AS ONE OF THE ragged survivors of the Mayan apocalypse, I now look back at the wasteland and remember the lost ones – those now-empty bottles, cans and pints that rocked my world in 2012.
There were plenty of old favorites, of course – standbys like Victory Prima Pils, Weyerbacher Merry Monks and cask-conditioned Yards ESA that are among my perennial go-tos. Here are the new discoveries.
Nothing I tasted in 2012 was more of a revelation than Flying Fish Exit 16.
Yes, I know, this unusual double India pale ale actually made its debut in 2010. But two things made it new for 2012: It’s now packaged in widely distributed six-packs instead of more costly, harder-to-find 750 ml bottles, and it’s being brewed in Flying Fish’s new, larger brewhouse in Somerdale, N.J.
Before you even get it into your mouth, you can tell that Exit 16 is no one-dimensional hop bomb. Poured into a glass, it bursts with a fruit salad of tropical aroma: mango and papaya. There’s no fruit in the beer, of course; that’s just the floral Chinook and Citra hops added during fermentation.
The other thing you notice is its decidedly light color and body. Under sunlight, you could mistake it for a Budweiser. That’s a product of pilsner malt and, like Bud, a share of rice.
The revelation? While DIPAs are notorious as bitter, tonsil-scraping challenges for all but the most devoted hopheads, Exit 16 is a beer for the masses. When I served it this fall at a large dinner I hosted at a local synagogue, it was a unanimous crowd-pleaser among attendees whose palates ranged from sophisticated to Michelob Ultra.
Bubbling with complexity, it’s nonetheless an easy-drinking thirst-quencher whose addition of wild- and brown rice lightens the body of an otherwise strong (8 percent alcohol) ale.
I’m loving Exit 16, but I’m also of the opinion that, with the new facility, all Flying Fish brands deserve a fresh look. Its brews (notably Grand Cru Winter Reserve) now carry a cleaner profile, with the kind of finish that makes you want to take another pull from the bottle.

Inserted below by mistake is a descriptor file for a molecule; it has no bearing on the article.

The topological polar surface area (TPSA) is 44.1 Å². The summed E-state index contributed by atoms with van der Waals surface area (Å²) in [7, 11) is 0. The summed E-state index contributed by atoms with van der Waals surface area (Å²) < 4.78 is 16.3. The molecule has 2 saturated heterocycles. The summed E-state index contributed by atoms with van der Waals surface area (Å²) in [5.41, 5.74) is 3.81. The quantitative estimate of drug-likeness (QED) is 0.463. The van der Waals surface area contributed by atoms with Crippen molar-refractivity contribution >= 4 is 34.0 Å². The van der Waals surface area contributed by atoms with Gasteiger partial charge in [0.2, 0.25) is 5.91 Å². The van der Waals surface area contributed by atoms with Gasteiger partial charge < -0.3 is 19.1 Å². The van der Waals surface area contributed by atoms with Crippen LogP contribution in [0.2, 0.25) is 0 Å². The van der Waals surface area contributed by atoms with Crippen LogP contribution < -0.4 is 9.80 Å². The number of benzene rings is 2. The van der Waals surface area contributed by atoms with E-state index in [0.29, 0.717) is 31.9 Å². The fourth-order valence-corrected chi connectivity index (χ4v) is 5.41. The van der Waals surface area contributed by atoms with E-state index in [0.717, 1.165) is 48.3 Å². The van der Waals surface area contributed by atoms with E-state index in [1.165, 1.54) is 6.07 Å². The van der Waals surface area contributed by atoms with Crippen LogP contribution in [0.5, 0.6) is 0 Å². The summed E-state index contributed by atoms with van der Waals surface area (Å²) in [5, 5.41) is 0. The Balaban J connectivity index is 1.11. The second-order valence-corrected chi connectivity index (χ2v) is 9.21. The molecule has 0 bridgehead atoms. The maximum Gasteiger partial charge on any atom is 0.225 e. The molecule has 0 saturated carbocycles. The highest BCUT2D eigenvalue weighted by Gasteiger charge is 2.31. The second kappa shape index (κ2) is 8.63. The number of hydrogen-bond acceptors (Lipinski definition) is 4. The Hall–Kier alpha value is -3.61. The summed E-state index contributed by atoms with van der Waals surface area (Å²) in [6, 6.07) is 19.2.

What else did I like?
New stuff in cans
Brewer’s Art Resurrection, a Belgian-style dubbel that you’d expect to find in a preciously corked 750 ml bottle, emerged as a go-to accompaniment for back yard barbecues once it showed up in cans. Meanwhile, Sly Fox Odyssey proves that you can find plenty of hops flavor in aluminum. Both brands, by the way, are canned at Sly Fox’s new Pottstown plant.
New local brewpubs
A couple of weeks before the fabled Westvleteren 12 Trappist ale made its U.S. debut this month, Tired Hands (Ardmore, Montgomery County) tapped its own quirky version of a strong Belgian ale, called Westy13, made atypically with saison yeast. A bit up the road in Ambler, Forest & Main crafted Saison Solaire, a peppery farmhouse ale that perfectly complements the pub’s awesome bacon popcorn. No tentative first steps for these newcomers – these are well-rounded beers from young pros.
Newcomers to Philly
Boulevard from Kansas City and DuClaw from Maryland have been around for ages, but now they’re edging toward the city with some large fellas. The former calls its Sixth Glass, at 10.5 percent alcohol, a quadrupel; the latter says that its Repent (a heart-pounding 14.6 percent alcohol) is, well, a pent. Both are worthy of a long, snowy afternoon next to the fireplace.
Still more newbies
There are easily 50 new beers hitting local shelves every month, so it’s impossible for any one man to keep up. That’s why I never got a taste of some of the latest beer-geek darlings, including Founders Bolt Cutter, Cigar City Cucumber Saison, Bell’s Barrel Aged Batch 9000, Deschutes Black Butte XXIV, most of Hill Farmstead’s bottles and everything from Florida’s Funky Buddha.
But I did get my share, including:
¶He’Brew Hop Manna: With six varieties of hops, it’s a well-rounded India pale ale.
¶Ruination Tenth Anniversary: Stone took its classic West Coast imperial IPA and turned the volume to 11.
¶Dupont/Iron Hill Spéciale Belge: I’m a bit of a homer on this one because the bready pale ale was brewed for Philly Beer Week ’12.
¶Pretty Things Once Upon a Time X Ale, November 22nd, 1838: An exceptionally smooth, nicely hopped golden ale from a recipe at England’s long-defunct Barclay Perkins brewery.
¶Samuel Smith’s Organic Chocolate Stout: A luscious, malty, full-bodied chocolate kiss of a beer that you can make out with all night long.
¶Cascade Sang Noir: The blended, cherry-flavored, barrel-aged Flanders-style red ale is yet another outstanding sour ale from this small Oregon brewery.
So, what was my favorite? Wait till next week when I reveal Joe Sixpack’s 2012 Beer of the Year.